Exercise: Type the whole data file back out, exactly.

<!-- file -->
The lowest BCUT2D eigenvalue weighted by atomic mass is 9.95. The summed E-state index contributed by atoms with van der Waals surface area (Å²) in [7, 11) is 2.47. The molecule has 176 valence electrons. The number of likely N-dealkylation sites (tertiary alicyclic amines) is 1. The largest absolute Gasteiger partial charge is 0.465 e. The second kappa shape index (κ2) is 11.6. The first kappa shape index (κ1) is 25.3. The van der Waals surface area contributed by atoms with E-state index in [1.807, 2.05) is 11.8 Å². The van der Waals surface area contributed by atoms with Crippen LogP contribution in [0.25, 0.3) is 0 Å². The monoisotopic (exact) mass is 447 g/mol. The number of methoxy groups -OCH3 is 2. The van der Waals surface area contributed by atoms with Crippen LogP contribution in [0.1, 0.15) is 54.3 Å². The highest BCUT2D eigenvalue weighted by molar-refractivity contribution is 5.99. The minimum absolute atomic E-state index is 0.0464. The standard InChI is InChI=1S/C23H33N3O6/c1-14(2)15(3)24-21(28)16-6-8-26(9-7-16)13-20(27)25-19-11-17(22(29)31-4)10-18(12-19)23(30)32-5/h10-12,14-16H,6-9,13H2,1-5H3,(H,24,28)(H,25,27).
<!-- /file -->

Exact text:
The lowest BCUT2D eigenvalue weighted by atomic mass is 9.95. The summed E-state index contributed by atoms with van der Waals surface area (Å²) in [7, 11) is 2.47. The molecule has 176 valence electrons. The number of likely N-dealkylation sites (tertiary alicyclic amines) is 1. The largest absolute Gasteiger partial charge is 0.465 e. The second kappa shape index (κ2) is 11.6. The first kappa shape index (κ1) is 25.3. The van der Waals surface area contributed by atoms with E-state index in [1.807, 2.05) is 11.8 Å². The van der Waals surface area contributed by atoms with Crippen LogP contribution in [0.25, 0.3) is 0 Å². The monoisotopic (exact) mass is 447 g/mol. The number of methoxy groups -OCH3 is 2. The van der Waals surface area contributed by atoms with Crippen LogP contribution in [0.1, 0.15) is 54.3 Å². The highest BCUT2D eigenvalue weighted by molar-refractivity contribution is 5.99. The minimum absolute atomic E-state index is 0.0464. The standard InChI is InChI=1S/C23H33N3O6/c1-14(2)15(3)24-21(28)16-6-8-26(9-7-16)13-20(27)25-19-11-17(22(29)31-4)10-18(12-19)23(30)32-5/h10-12,14-16H,6-9,13H2,1-5H3,(H,24,28)(H,25,27).